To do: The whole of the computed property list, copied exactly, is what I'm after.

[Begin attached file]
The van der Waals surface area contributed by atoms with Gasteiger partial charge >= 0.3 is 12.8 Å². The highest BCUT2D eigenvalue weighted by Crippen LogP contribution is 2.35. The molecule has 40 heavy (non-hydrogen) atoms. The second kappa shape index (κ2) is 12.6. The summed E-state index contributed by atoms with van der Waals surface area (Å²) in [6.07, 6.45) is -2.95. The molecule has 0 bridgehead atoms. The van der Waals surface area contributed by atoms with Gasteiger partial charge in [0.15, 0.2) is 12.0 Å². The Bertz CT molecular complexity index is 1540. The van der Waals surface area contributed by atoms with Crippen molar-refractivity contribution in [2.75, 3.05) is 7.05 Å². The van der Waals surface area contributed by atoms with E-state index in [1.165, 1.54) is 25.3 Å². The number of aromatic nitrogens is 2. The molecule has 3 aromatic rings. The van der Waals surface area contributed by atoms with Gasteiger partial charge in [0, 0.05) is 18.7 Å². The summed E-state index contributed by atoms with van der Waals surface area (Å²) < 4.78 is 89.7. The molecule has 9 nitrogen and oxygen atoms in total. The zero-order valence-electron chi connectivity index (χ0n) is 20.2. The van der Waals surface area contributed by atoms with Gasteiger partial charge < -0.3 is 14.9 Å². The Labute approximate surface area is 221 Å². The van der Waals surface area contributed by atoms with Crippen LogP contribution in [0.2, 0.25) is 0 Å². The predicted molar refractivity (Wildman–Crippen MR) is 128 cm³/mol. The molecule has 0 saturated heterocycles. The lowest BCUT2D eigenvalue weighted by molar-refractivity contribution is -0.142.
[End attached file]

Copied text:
The van der Waals surface area contributed by atoms with Gasteiger partial charge >= 0.3 is 12.8 Å². The highest BCUT2D eigenvalue weighted by Crippen LogP contribution is 2.35. The molecule has 40 heavy (non-hydrogen) atoms. The second kappa shape index (κ2) is 12.6. The summed E-state index contributed by atoms with van der Waals surface area (Å²) in [6.07, 6.45) is -2.95. The molecule has 0 bridgehead atoms. The van der Waals surface area contributed by atoms with Gasteiger partial charge in [0.15, 0.2) is 12.0 Å². The Bertz CT molecular complexity index is 1540. The van der Waals surface area contributed by atoms with Crippen molar-refractivity contribution in [2.75, 3.05) is 7.05 Å². The van der Waals surface area contributed by atoms with E-state index in [1.165, 1.54) is 25.3 Å². The number of aromatic nitrogens is 2. The molecule has 3 aromatic rings. The van der Waals surface area contributed by atoms with Gasteiger partial charge in [0, 0.05) is 18.7 Å². The summed E-state index contributed by atoms with van der Waals surface area (Å²) < 4.78 is 89.7. The molecule has 9 nitrogen and oxygen atoms in total. The zero-order valence-electron chi connectivity index (χ0n) is 20.2. The van der Waals surface area contributed by atoms with Gasteiger partial charge < -0.3 is 14.9 Å². The Labute approximate surface area is 221 Å². The van der Waals surface area contributed by atoms with Crippen LogP contribution in [0.2, 0.25) is 0 Å². The predicted molar refractivity (Wildman–Crippen MR) is 128 cm³/mol. The molecule has 0 saturated heterocycles. The lowest BCUT2D eigenvalue weighted by molar-refractivity contribution is -0.142.